By Jennifer Roback
Athletes Unlimited is known as a growing professional sports league dedicated to women's athletics. On October 12, 2021, AU announced the addition of basketball to its growing number of leagues, joining softball, volleyball, and lacrosse.
“Women’s basketball is a growing game. We have seen significant rating increases in the WNBA, massive growth in the NCAA, and a burgeoning landscape around the world," Athletes Unlimited Co-Founder/CEO Jon Patricof said. "With the launch of Athletes Unlimited, pro women’s basketball will be played during the winter to coincide with fans’ engagement with the NBA, NCAA, and international basketball, and brings us closer to the year-round access fans have on the men’s side.”
The league also announced its first three players including, Natasha Cloud of the Washington Mystics and WNBA veterans Sydney Colson and Ty Young.
Cloud will also serve as part of the league's Player Executive Committee.
“I am excited to be joining Athletes Unlimited Basketball and to be a member of the player executive committee,” Cloud said. “I have seen first-hand what Athletes Unlimited has done in its other leagues and have loved the high quality, fast pace of play and most importantly how the players have driven the decision-making on and off the court. Now we are going to bring that same energy and format to the sport of basketball.”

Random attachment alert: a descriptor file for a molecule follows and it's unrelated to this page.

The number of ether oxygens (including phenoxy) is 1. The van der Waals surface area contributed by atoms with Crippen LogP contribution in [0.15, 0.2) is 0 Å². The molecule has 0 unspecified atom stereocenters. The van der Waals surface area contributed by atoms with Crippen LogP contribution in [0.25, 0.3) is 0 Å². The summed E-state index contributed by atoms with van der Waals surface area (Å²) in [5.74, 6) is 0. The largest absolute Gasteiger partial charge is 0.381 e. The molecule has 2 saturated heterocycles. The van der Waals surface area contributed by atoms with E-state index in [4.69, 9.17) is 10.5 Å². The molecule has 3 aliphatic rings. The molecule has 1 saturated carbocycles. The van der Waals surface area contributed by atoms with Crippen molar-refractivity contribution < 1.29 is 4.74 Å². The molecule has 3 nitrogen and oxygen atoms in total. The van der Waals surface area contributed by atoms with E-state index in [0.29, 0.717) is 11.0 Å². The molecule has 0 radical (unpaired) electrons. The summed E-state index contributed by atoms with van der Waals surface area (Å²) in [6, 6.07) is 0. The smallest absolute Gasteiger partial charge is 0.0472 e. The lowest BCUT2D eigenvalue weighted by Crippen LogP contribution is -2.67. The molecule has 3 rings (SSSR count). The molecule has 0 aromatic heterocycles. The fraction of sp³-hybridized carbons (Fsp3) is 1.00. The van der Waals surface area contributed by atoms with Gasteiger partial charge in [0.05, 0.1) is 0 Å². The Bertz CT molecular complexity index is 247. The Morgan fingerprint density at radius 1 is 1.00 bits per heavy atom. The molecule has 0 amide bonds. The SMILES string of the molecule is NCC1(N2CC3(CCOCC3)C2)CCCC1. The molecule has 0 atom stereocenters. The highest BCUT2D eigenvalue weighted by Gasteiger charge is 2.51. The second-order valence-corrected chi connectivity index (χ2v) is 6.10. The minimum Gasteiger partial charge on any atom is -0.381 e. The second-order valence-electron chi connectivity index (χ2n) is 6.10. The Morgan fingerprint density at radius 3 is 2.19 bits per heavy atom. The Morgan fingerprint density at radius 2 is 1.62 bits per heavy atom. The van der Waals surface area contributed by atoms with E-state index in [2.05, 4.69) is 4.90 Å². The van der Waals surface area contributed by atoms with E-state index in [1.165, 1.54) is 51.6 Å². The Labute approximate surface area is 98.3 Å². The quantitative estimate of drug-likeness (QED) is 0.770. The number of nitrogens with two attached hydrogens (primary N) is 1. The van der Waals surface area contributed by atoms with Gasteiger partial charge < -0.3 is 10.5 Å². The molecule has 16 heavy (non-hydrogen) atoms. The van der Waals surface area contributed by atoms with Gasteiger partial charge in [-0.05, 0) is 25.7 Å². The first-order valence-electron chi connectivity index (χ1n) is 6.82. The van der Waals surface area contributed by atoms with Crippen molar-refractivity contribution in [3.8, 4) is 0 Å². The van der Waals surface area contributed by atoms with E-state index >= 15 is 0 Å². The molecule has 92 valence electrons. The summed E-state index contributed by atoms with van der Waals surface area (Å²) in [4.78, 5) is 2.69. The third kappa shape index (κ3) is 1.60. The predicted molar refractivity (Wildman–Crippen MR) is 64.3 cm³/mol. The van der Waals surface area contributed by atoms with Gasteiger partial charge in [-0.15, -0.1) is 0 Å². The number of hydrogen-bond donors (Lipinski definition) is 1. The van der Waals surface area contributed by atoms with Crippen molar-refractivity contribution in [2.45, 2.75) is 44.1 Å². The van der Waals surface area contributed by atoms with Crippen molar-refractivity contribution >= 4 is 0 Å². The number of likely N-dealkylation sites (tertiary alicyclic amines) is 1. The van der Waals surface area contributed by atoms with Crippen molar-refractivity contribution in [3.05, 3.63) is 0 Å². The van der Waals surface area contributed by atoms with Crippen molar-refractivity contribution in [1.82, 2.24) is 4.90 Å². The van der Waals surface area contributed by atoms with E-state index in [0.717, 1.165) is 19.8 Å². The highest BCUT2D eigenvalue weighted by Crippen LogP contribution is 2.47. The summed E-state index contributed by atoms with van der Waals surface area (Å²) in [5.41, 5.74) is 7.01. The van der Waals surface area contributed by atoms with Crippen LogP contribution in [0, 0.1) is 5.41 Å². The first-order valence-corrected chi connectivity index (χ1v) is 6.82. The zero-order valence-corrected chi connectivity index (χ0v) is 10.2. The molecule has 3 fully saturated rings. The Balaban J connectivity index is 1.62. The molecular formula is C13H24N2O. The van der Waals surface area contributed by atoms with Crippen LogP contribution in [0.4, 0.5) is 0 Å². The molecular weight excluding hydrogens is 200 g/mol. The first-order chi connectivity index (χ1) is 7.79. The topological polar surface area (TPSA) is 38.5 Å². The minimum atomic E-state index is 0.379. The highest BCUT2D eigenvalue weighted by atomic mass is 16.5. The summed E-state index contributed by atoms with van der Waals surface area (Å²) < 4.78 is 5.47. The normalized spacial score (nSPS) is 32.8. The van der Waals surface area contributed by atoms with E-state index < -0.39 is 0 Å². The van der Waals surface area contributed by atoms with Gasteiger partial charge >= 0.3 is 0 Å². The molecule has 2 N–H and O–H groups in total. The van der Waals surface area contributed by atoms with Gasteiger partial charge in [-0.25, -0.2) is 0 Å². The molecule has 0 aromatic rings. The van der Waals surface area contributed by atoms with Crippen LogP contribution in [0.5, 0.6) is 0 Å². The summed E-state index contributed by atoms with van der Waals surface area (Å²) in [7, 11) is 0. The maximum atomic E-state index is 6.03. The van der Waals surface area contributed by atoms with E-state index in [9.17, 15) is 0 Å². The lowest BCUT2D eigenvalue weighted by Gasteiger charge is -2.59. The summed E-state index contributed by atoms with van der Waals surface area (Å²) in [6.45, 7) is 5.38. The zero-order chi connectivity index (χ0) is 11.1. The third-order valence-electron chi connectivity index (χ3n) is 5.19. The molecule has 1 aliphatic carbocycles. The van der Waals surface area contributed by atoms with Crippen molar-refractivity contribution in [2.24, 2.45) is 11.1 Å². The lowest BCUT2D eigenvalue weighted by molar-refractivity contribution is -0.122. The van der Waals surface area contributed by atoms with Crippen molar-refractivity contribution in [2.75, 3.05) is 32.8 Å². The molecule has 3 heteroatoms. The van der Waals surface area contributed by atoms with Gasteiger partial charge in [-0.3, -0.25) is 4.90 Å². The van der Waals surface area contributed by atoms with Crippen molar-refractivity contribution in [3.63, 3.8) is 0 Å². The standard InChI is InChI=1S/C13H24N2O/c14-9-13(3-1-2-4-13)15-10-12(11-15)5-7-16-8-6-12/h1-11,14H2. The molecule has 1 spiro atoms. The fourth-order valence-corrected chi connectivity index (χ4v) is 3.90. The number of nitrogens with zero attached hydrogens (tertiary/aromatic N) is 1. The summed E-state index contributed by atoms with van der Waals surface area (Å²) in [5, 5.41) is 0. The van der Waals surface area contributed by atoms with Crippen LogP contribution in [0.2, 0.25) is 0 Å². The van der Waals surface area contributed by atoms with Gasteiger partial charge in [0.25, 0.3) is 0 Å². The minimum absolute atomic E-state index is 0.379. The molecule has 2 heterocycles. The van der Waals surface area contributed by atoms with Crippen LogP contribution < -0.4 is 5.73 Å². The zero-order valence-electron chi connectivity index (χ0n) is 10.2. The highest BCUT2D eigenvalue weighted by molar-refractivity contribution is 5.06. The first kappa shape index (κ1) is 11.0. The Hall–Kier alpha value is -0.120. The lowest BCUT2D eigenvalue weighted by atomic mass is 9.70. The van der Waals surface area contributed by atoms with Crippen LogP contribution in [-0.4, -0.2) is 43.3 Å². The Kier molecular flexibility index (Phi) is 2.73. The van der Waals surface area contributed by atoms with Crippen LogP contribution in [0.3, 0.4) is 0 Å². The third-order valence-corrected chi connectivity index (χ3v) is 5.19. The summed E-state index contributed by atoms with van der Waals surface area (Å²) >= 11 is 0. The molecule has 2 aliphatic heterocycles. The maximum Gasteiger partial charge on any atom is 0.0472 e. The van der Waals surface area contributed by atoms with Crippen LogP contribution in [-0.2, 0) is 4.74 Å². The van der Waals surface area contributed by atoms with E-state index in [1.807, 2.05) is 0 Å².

The league will feature 44 players competing during a five-week season, giving players a chance to stay within the States during the WNBA's off-season.
The season is set to kick off on January 29, 2022, and run through February 28.
At this time, the roster is still unknown but is expected to be released in the coming weeks.
According to AU, the format will consist of their unique model which sees teams being redrafted each week by captains, allowing athletes to accumulate points for both individual and team performances.
The league will also be overseen by former Nike basketball manager Ilene Hauser and Kristen Miles, who previously worked with Monumental Sports & Entertainment for the past 10 years.
"I really do think this is the progression that basketball needs outside of the 'W' here in the states," Cloud added.